1 Here again my feelings rose up in detestation of slavery.
2 I wish I could commit to paper the feelings with which I beheld it.
3 My fellow-apprentices very soon began to feel it degrading to them to work with me.
4 We tried to conceal our feelings as much as possible; and I think we succeeded very well.
5 It is impossible for me to describe my feelings as the time of my contemplated start drew near.
6 He gave expression to his feelings by pouring out curses upon the heads of those who did the deed.
7 As I writhed under it, I would at times feel that learning to read had been a curse rather than a blessing.
8 The paper came, and I read it from week to week with such feelings as it would be quite idle for me to attempt to describe.
9 The slaveholders have been known to send in spies among their slaves, to ascertain their views and feelings in regard to their condition.
10 His work went on in his absence almost as well as in his presence; and he had the faculty of making us feel that he was ever present with us.
11 My home was charmless; it was not home to me; on parting from it, I could not feel that I was leaving any thing which I could have enjoyed by staying.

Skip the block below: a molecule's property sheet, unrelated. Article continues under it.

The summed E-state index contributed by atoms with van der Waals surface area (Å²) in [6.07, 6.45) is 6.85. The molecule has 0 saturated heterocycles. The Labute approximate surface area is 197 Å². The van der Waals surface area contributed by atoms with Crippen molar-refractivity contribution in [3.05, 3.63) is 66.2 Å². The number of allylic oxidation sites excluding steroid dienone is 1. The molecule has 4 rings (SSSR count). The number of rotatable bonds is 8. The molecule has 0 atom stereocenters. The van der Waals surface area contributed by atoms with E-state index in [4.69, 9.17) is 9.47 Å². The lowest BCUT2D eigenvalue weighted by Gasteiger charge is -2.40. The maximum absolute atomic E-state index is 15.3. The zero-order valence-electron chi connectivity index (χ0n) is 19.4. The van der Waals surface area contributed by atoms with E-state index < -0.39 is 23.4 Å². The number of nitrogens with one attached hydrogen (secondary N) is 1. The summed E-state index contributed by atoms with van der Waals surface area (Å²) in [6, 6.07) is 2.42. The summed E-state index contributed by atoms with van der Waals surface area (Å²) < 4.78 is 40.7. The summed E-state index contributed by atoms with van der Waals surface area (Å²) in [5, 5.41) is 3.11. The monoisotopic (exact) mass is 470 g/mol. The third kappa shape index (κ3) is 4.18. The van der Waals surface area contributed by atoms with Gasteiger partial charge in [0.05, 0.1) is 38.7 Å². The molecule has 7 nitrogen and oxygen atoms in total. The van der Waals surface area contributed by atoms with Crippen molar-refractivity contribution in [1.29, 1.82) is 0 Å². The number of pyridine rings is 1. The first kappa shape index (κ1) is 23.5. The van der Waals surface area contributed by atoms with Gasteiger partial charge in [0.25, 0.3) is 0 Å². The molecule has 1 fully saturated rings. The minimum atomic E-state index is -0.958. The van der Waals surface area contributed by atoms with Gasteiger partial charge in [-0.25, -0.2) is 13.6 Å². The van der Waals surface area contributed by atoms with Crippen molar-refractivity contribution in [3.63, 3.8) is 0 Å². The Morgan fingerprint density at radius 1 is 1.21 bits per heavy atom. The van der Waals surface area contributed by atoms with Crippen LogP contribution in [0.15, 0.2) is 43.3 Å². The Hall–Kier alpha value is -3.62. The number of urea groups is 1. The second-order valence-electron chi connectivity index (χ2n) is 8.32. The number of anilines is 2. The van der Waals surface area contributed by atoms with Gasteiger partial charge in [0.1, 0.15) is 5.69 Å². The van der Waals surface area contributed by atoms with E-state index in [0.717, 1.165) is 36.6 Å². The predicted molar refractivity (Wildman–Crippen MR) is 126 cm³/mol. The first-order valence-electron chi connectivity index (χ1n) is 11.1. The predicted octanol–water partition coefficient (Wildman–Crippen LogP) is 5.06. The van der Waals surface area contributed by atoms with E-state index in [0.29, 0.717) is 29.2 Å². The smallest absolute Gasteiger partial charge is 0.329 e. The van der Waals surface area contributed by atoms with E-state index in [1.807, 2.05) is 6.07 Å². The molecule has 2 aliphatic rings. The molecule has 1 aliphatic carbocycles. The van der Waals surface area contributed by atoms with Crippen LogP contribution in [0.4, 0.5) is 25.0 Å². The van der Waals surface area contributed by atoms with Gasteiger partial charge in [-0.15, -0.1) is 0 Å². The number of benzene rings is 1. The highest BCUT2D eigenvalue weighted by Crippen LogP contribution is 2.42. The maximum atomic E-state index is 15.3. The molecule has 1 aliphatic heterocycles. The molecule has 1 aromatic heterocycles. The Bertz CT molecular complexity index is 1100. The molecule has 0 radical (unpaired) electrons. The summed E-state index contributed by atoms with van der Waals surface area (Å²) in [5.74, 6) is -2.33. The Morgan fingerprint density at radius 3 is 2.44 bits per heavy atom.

12 He must be able to detect no inconsistencies in slavery; he must be made to feel that slavery is right; and he can be brought to that only when he ceases to be a man.
13 I therefore, though with great prudence, commenced early to ascertain their views and feelings in regard to their condition, and to imbue their minds with thoughts of freedom.
14 I always felt worse for having received any thing; for I feared that the giving me a few cents would ease his conscience, and make him feel himself to be a pretty honorable sort of robber.
15 But by far the larger part engaged in such sports and merriments as playing ball, wrestling, running foot-races, fiddling, dancing, and drinking whisky; and this latter mode of spending the time was by far the most agreeable to the feelings of our masters.
16 I, however, can see very little good resulting from such a course, either to themselves or the slaves escaping; while, upon the other hand, I see and feel assured that those open declarations are a positive evil to the slaves remaining, who are seeking to escape.
17 Let him be left to feel his way in the dark; let darkness commensurate with his crime hover over him; and let him feel that at every step he takes, in pursuit of the flying bondman, he is running the frightful risk of having his hot brains dashed out by an invisible agency.
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